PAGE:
Published By Ben Hillidge
Neuve Chapelle. Diversionary action Battle of Loos. 6 Bn King’s Shropshire Light Infantry. 25 September 1915.
The battalion were to support the 12 Rifle Brigade (12RB) in an attack on a salient in the enemy line in the sector to the north of Neuve Chapelle – this was most likely Wick Salient, see Map below, between Fauquissart and le Tilleloy. On 23 September, whilst the barrage was roaring overhead, B Company began to dig a sap towards the apex of the salient in the enemy front line A ‘sap’ was a trench or dug out into no man’s land as a way of reducing the distance and exposure to hostile fire across no man’s land. Saps would then be opened up to become communication trenches linking the front line to any ground gained. A variant of a trench sap was called a Russian sap. This was a tunnel dug just below the surface which would be opened up ‘zero hour’ to create an exit in no man’s land from which an assault could be made.
At zero hour on 25 September the 12 RB moved up the sap and emerged at the other end. Their objectives were in the second and third German lines. They were quickly followed by A and D companies of 6 battalion. The 12 RB pushed their attack forward whilst the 6 KSLI quickly occupied and consolidated the enemy front line trench. However, as so often happened, early successes soon turned to failure. The 12 RB were halted and driven back by counter attacks. They began retreating through the KSLI position and back to the British frontline. The KSLI were now the front line. The situation became confused. Units became mixed together, men from the retreating 12 RB together with a bunch of Indian troops from the Bareilly Brigade, which had attacked to the right of the KSLI and who had lost their officers. The trenches became crowded. Fortunately Major Wood of the battalion spoke Hindustani and was able to bring some order and organise things. Meanwhile the enemy starting shelling and launched successive counter attacks which were fought off by 6 Bn inflicting ‘much slaughter’ on the enemy.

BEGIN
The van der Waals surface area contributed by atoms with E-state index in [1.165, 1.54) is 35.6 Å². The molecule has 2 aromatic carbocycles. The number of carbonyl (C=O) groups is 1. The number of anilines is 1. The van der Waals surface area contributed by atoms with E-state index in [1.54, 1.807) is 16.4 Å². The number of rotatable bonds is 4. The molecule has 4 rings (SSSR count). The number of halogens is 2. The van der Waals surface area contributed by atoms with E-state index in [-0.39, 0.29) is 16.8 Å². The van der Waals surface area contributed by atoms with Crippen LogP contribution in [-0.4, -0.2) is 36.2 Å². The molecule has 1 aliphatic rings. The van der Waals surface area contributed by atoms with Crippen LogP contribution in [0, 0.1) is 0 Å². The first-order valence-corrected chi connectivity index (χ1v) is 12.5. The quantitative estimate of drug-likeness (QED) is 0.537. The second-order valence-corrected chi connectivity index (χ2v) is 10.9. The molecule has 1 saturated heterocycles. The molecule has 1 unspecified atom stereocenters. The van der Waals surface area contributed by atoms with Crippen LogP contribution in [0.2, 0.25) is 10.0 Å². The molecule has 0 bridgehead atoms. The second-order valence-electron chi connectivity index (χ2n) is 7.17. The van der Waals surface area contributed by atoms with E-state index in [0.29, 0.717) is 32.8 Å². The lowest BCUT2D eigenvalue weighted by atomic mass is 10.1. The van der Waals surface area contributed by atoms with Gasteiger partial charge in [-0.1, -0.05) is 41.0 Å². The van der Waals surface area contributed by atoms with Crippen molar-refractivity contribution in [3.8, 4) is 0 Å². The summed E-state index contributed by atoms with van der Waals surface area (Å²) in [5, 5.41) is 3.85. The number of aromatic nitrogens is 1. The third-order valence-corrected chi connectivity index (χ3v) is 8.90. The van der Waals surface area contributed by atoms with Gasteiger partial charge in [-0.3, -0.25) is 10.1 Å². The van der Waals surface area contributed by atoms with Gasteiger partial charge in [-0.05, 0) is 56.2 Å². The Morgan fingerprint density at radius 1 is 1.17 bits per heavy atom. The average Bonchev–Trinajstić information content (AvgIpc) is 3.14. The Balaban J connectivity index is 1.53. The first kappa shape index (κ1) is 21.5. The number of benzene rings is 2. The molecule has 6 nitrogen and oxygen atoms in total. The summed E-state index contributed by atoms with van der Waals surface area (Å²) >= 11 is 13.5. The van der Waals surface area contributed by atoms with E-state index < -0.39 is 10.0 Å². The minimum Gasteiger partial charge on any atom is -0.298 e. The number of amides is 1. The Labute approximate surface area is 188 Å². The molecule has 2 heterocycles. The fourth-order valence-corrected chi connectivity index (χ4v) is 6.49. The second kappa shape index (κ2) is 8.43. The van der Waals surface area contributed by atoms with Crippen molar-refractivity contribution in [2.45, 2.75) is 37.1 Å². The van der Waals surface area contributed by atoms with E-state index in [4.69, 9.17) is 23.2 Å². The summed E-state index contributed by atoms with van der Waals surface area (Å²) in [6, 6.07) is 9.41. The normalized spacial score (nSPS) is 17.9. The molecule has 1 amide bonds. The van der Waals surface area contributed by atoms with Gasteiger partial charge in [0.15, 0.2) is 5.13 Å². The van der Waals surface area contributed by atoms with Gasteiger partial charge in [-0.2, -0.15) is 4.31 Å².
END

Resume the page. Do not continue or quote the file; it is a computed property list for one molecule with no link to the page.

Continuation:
The morning wore on, the fighting, shelling and gunfire continued. The KSLI held the line whilst others tried to get back to the British front line. Work too was continuing to open up the sap under the command of Lieutenant S H Hyndman of B Company and many men made use of this to get back. Lt. Hyndman also went out to bring in wounded men. Evacuating the wounded back through the crowded trenches was also proving very difficult and some stretcher cases had to be put out in to the open and exposed to gun fire, almost certainly adding to the fatalities. Communications had all but broken down. Orders then got through to retire and were confirmed when Colonel Moore (CO of 6 Bn) was seen standing on the British parapet waving his swagger stick and calling the men back. The two companies thankfully retreated down the sap and by 2.00pm were back in their original start position. Shelling continued throughout the rest of the day and into the evening. KSLI casualties for the day were about 60 ranks and 4 officers killed or wounded.
WAR DIARY 6Bn KSLI. History KSLI.
B&O 1915 Loos. Diversionary action Btle of Loos. Bethune, Neuve Chapelle. 6Bn KSLI. 25 Sept 1915